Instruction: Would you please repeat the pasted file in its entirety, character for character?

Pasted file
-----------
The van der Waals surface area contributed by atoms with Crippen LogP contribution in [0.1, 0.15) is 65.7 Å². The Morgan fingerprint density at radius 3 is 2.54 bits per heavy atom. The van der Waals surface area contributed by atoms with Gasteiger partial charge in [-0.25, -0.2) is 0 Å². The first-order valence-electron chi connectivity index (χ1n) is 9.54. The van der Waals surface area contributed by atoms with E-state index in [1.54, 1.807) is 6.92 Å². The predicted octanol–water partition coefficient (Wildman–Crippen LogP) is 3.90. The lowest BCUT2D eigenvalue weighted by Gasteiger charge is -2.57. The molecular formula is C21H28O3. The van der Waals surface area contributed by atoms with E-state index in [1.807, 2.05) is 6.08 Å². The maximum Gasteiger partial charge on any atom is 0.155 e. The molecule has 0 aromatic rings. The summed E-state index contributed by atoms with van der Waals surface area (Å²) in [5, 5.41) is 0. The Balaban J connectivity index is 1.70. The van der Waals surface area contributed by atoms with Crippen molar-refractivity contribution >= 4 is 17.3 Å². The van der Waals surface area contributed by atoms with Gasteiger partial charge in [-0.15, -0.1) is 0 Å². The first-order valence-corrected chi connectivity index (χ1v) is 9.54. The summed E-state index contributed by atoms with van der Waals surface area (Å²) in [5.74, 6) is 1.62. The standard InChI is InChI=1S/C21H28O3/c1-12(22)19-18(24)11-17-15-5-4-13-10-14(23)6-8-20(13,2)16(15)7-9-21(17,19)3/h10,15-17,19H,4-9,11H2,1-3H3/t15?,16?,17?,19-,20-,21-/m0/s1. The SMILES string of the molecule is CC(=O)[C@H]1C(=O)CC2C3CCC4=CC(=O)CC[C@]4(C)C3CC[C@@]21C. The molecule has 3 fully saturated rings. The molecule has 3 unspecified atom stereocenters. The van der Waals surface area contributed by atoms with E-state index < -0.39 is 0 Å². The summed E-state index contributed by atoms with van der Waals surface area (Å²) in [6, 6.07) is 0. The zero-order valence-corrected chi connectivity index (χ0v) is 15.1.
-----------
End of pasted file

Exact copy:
The van der Waals surface area contributed by atoms with Crippen LogP contribution in [0.1, 0.15) is 65.7 Å². The Morgan fingerprint density at radius 3 is 2.54 bits per heavy atom. The van der Waals surface area contributed by atoms with Gasteiger partial charge in [-0.25, -0.2) is 0 Å². The first-order valence-electron chi connectivity index (χ1n) is 9.54. The van der Waals surface area contributed by atoms with E-state index in [1.54, 1.807) is 6.92 Å². The predicted octanol–water partition coefficient (Wildman–Crippen LogP) is 3.90. The lowest BCUT2D eigenvalue weighted by Gasteiger charge is -2.57. The molecular formula is C21H28O3. The van der Waals surface area contributed by atoms with E-state index in [1.807, 2.05) is 6.08 Å². The maximum Gasteiger partial charge on any atom is 0.155 e. The molecule has 0 aromatic rings. The summed E-state index contributed by atoms with van der Waals surface area (Å²) in [5, 5.41) is 0. The Balaban J connectivity index is 1.70. The van der Waals surface area contributed by atoms with Crippen molar-refractivity contribution >= 4 is 17.3 Å². The van der Waals surface area contributed by atoms with Gasteiger partial charge in [-0.15, -0.1) is 0 Å². The first-order valence-corrected chi connectivity index (χ1v) is 9.54. The summed E-state index contributed by atoms with van der Waals surface area (Å²) in [5.74, 6) is 1.62. The standard InChI is InChI=1S/C21H28O3/c1-12(22)19-18(24)11-17-15-5-4-13-10-14(23)6-8-20(13,2)16(15)7-9-21(17,19)3/h10,15-17,19H,4-9,11H2,1-3H3/t15?,16?,17?,19-,20-,21-/m0/s1. The SMILES string of the molecule is CC(=O)[C@H]1C(=O)CC2C3CCC4=CC(=O)CC[C@]4(C)C3CC[C@@]21C. The molecule has 3 fully saturated rings. The molecule has 3 unspecified atom stereocenters. The van der Waals surface area contributed by atoms with E-state index < -0.39 is 0 Å². The summed E-state index contributed by atoms with van der Waals surface area (Å²) in [6, 6.07) is 0. The zero-order valence-corrected chi connectivity index (χ0v) is 15.1.